The small entrance to this restaurant, with no English sign, can be easily overlooked. It's on a very attractive Edo era street in the Higashima district, in or near Gion. We had reservations, and no sooner did we venture onto the large-stone path that led inside a staffer appeared calling us by our family name. We had asked for the classic kaiseki dinner, which turned out to be a procession of small portions of a large variety of foods, sitting in little pretty ceramic dishes. With an English language menu of the courses at our side, we could identify what we were eating even if the appearance was unfamiliar. Also, the combination of condiments offered unfamiliar tastes. But almost everything was a pleasant surprise, mostly delicious, sometimes very good. My daughter opted for sake as the accompanying drink; I tried hot yuzu, which turned out to be a supreme complement. From the menu I counted about thirty different items. But the size of portions, our chatting while eating, and pace of attentive yet unobtrusive service resulted in not feeling full at any time. It was expensive (with the drinks refilled) but very much worth a memorable experience that a visitor should have at least once in visiting Japan, and Gion Karyo is a fine place to have it.
~murray

Well first make sure you book in advance. You will be getting the course meal of the day so it might be different from the pictures you see here in tripadvisor. It is fun to watch the chefs make your meal infront of you. They also bring the food out to you and explain about the meal. Their english is limited but the do print english menu for the dishes you are getting. Get ready to get feed well as the potion size of the each course is decent size for a 10 course meal. I was so full in the end I didn't feel like breakfast the next day. The meals are beautifully presented and very fresh! If you don't like seafood don't go here! It is about 10000 yen for the course meal plus service fee but it is not expensive compared to other kaisaki meals other restaurants charge. The staff here is attentive and very friendly. The head chef comes out to greet you when you leave and the waitress does a big bow. Best meal I had in kyoto!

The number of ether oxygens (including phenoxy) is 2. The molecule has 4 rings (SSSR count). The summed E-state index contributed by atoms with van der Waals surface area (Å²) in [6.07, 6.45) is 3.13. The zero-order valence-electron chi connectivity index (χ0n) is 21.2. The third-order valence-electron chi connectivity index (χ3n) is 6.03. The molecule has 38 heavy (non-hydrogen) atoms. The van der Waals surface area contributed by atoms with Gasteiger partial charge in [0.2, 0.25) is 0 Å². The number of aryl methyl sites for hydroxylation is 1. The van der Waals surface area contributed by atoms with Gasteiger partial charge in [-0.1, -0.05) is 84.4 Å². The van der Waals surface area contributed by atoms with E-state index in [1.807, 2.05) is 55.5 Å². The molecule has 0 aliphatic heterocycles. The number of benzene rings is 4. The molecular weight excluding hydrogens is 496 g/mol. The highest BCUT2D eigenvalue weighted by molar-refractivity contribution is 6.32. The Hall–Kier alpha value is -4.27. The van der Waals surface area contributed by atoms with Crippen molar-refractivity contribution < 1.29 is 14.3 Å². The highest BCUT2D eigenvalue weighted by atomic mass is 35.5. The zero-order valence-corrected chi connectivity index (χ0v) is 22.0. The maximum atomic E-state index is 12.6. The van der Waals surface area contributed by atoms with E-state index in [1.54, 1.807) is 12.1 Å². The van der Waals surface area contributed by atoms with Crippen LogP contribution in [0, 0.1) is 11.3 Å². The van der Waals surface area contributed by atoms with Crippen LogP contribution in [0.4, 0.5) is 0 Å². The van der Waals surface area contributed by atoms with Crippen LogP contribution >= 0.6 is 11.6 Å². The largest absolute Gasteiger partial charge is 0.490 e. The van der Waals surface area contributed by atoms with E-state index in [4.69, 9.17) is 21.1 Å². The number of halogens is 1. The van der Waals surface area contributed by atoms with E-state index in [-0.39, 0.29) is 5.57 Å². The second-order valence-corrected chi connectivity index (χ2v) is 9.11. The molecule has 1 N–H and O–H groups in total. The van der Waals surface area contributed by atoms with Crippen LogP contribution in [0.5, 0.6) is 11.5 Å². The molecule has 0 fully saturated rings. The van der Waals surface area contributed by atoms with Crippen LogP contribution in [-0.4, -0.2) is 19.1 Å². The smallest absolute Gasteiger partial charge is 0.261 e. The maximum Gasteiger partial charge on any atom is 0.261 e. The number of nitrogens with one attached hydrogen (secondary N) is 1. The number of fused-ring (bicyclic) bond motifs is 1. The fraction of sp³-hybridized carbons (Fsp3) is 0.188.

~david

We wanted to try Kaiseki in Kyoto and Gion Karyo came highly recommended by guide books and blogs. Kaiseki is the apex of Japanese fine dining. Courses are served in the same order based on seasonal ingredients. There are 8 courses served in the same order. It's a little hard to describe, but it's like an extremely refined pre-fix meal. It reminds me a little of Hoja Santa in Barcelona or Benu in San Francisco. If fine dining is attending a symphony, then this is more like an intimate quintet performance. Five chefs move silently around a giant range in the center of the kitchen. Diners speak in hushed tones. Everyone is very focused on the meal. This is serious eating. The flavors are subtle and presented like little works of art on the charger canvass. It was the most beautiful meal I have ever eaten. 
People speak some english, so I would call and try to make a reservation for lunch so that you don't miss out! That said, we walked in on Thursday early for luncheon and they were able to accommodate us. Lunch is a bargain for what it is, two of us and two glasses of sake was about $120. In San Francisco, this would be like a $300 experience and the waiting list would be 2 months long. 
I regret not wearing socks with my flats. If you go, try to wear socks and try to at least find a blazer or a polo shirt. I felt a little underdressed in a button down, blazer and dark jeans.
~silvia

Located in the heart of Gion district amongst quaint Edo era buildings, Karyo serves kaiseki or traditional Japanese multi course meals. We had a 10 course set dinner for about $100 per pax. Certainly not cheap but we were treated to a visual and gastronomical delight. Each course was beautifully presented and there were many oooos and ahhhhhs from our group as we took pictures of each dish. The food was mostly delicious and even sublime in some cases. My favourite was a beef course cooked on a magnolia leaf over a hot stone. Delightful and yummy. We were quite full before the last course and everyone agreed it was well worth the price. While a Kobe beef meal is often mandatory on any visit to Japan, in my view, Kaiseki is a much better traditional Japanese dining experience. Would certainly recommend to visitors.